5. Schedule Video Meetings

You can still get in face time with a remote team by hosting video meetings. Skype and Zoom are a couple of video meeting tools that let people collaborate face-to-face online. Video meetings provide you with body language cues and enable remote employees to feel connected.

Video meeting attendance requires employees to meet from distraction-free areas, which can force them to create dedicated workspaces that improve their focus. Video meetings also require employees to be present at a certain time, which can get them in more of a “work mode” from home.

6. Install Chat

Your team won’t be able to pop by a desk, cubicle or office when they have questions, so online chat is a great way to enable instant communication. If you’re not already using chat, Google Hangouts Chat and Skype are easy to use and are two of the best communication tools for remote teams.

Chat can be a tool for remote employee monitoring, too. If you’re sending a chat to an employee and are not hearing back in the designated time you’ve discussed, that alerts you to a work-from-home problem you can address with that employee.

A woman types on her laptop as she works from home during the coronavirus outbreak

7. Improve Employees’ Spirits

If you want your employees to produce, you need them to be engaged. According to a 2019 report by Gallup, only 34% of American employees are engaged. Employee engagement matters because Gallup reports business units in the top quartile of engagement have 21% higher profitability, plus better retention, higher productivity and better customer engagement.

One way to keep employees engaged is to continue to promote a positive workplace culture that fosters strong employee relationships. Use a social employee tool such as Yammer to keep employees connected. These types of tools are similar to social networks, such as Facebook, and enable employees to post newsworthy items, ask questions and share tips and advice.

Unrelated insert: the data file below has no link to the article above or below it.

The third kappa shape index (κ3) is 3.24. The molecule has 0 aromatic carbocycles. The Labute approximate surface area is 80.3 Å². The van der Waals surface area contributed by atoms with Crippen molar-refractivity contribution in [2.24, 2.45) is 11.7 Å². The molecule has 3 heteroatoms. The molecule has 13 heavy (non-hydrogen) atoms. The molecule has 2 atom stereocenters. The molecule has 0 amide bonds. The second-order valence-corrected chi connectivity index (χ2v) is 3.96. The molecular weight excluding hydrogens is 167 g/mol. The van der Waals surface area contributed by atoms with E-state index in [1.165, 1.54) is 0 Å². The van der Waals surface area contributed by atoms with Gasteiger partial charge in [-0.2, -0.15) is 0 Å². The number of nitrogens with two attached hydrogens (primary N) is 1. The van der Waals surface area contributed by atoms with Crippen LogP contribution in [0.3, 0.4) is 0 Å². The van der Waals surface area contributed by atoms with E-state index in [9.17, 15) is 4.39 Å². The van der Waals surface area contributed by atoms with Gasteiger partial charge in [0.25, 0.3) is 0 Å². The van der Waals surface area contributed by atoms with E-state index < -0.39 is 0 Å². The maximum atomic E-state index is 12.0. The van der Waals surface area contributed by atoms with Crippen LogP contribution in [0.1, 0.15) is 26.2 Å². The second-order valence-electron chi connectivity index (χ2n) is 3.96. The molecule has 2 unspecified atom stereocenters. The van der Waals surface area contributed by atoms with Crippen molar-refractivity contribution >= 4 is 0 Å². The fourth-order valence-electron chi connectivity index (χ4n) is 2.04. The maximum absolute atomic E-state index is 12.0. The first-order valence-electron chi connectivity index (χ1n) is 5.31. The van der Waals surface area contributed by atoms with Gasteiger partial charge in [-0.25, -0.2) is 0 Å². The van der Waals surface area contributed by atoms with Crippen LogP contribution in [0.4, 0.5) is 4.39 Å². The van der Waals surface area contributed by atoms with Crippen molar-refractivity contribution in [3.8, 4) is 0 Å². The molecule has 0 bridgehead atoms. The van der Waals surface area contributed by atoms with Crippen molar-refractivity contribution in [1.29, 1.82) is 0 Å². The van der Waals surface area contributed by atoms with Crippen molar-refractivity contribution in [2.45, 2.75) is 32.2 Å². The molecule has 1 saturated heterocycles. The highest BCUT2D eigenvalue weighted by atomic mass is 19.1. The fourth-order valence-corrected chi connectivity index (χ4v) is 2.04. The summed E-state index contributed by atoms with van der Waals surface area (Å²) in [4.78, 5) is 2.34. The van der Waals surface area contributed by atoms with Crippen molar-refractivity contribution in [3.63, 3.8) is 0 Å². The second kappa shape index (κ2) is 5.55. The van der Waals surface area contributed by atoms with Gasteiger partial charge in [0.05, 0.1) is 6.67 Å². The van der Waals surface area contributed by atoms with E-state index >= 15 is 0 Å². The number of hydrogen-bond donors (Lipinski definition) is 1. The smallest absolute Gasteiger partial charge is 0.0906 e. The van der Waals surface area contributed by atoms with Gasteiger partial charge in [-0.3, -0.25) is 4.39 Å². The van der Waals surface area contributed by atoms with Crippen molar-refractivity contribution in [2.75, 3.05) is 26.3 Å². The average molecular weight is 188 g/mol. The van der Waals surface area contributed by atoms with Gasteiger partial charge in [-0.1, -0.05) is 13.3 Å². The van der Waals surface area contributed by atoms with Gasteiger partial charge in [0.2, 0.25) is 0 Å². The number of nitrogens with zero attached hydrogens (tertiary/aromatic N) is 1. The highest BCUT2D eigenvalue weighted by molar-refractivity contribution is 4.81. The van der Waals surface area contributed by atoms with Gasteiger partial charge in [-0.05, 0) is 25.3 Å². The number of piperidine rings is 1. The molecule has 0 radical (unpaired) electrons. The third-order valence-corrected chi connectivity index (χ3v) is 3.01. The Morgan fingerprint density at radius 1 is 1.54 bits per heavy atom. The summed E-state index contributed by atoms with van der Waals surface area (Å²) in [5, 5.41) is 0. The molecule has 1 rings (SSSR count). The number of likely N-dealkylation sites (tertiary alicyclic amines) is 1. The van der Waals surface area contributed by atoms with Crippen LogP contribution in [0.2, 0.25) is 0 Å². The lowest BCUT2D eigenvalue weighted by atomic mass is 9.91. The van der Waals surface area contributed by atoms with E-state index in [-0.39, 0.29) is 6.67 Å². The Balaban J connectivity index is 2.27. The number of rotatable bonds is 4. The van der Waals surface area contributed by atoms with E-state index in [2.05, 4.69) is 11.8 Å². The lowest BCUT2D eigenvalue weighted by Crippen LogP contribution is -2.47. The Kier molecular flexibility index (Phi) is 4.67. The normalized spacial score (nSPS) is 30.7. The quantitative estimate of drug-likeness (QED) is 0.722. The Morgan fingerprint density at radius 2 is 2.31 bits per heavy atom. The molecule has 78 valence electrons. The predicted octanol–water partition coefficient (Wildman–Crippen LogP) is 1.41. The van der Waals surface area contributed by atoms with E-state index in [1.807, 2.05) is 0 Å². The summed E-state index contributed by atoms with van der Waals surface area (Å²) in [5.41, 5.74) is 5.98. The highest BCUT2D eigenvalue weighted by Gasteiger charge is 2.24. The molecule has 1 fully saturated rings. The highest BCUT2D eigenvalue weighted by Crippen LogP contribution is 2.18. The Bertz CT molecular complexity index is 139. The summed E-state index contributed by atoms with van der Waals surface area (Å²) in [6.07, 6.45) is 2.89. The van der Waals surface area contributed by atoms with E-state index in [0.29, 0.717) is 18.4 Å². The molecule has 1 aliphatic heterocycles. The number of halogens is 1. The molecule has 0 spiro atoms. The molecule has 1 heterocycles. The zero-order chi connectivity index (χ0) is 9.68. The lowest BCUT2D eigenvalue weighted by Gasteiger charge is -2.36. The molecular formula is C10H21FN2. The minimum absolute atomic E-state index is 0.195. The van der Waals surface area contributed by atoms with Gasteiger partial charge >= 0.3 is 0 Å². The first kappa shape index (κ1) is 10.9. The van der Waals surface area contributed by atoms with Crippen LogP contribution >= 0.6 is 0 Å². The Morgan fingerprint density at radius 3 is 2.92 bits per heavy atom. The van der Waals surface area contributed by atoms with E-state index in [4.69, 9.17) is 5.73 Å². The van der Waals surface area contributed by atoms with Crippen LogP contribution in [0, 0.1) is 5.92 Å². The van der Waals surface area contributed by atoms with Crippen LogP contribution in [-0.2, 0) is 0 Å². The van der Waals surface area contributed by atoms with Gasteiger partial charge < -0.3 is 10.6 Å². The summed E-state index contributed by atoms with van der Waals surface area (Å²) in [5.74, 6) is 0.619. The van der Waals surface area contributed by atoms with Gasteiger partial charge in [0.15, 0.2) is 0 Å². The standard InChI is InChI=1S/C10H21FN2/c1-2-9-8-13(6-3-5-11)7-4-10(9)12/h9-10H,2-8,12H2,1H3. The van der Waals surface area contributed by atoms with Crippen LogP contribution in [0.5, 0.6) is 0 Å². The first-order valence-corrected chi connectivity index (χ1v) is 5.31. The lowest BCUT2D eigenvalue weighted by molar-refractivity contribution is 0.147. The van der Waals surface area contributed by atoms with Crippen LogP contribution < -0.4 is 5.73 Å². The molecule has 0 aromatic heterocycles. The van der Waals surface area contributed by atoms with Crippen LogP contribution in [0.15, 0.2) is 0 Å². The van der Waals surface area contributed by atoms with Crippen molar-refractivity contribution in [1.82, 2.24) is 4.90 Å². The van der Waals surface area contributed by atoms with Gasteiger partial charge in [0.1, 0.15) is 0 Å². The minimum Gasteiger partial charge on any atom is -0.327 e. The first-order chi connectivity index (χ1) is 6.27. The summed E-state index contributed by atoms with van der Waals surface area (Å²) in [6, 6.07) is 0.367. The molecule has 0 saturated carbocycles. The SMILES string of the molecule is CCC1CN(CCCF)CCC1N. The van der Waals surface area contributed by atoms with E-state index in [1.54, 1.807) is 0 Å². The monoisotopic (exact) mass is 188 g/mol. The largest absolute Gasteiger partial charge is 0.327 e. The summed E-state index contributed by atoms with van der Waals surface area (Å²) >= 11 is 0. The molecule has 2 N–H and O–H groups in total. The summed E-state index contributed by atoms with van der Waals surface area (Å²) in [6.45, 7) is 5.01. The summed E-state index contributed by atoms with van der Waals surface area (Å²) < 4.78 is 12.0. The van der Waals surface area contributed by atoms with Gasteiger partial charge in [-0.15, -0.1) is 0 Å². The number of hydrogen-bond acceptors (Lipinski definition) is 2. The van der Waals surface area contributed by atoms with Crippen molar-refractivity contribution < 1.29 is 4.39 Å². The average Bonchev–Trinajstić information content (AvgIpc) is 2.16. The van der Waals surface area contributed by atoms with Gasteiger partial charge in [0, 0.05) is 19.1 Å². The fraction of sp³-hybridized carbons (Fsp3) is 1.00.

8. Don’t Forget New Employee Onboarding

You might have employees who only recently joined your team when you moved to remote work. Make sure you create an online repository for resources so they can instantly access everything they need.

Use online tools to continue training. Set up video meetings to decrease confusion and make learning more effective. Use screen-sharing to go over materials. Be available to answer questions, just as you would be while in the office. Introduce them to team members who can be mentors and additional resources when you’re not immediately available to them.

9. Check in Regularly

According to the State of the American Manager: Analytics and Advice for Leaders report, a study of 27 million employees and more than 2.5 million work units in 195 countries, managers account for at least 70% of the variance in employee engagement scores. In remote work environments, managers must continue to be coaches and leaders for their employees.

When managing a remote workforce during the coronavirus outbreak, one of the proven practices is regularly holding 1-on-1 check-ins. The benefits of 1-on-1s include:

  • Showing you care and are invested in employee development.
  • Giving the employee the opportunity to address concerns and work issues.
  • Developing a stronger relationship with the employee.
  • Ensuring the employee is on track to working toward business and professional development goals.

Keep Business Running as Usual

In these uncertain times with the coronavirus outbreak, transparency and clarity are key. Create an organized strategy that includes work-from-home expectations so your team can stay on track and stay engaged. Put digital tools to work to maintain a human connection and keep your team accountable for tasks.

Nicki Escudero is a writer with a focus on small business. She enjoys sharing tips that help business owners launch and grow their companies. Nicki has more than 17 years of experience in the journalism field.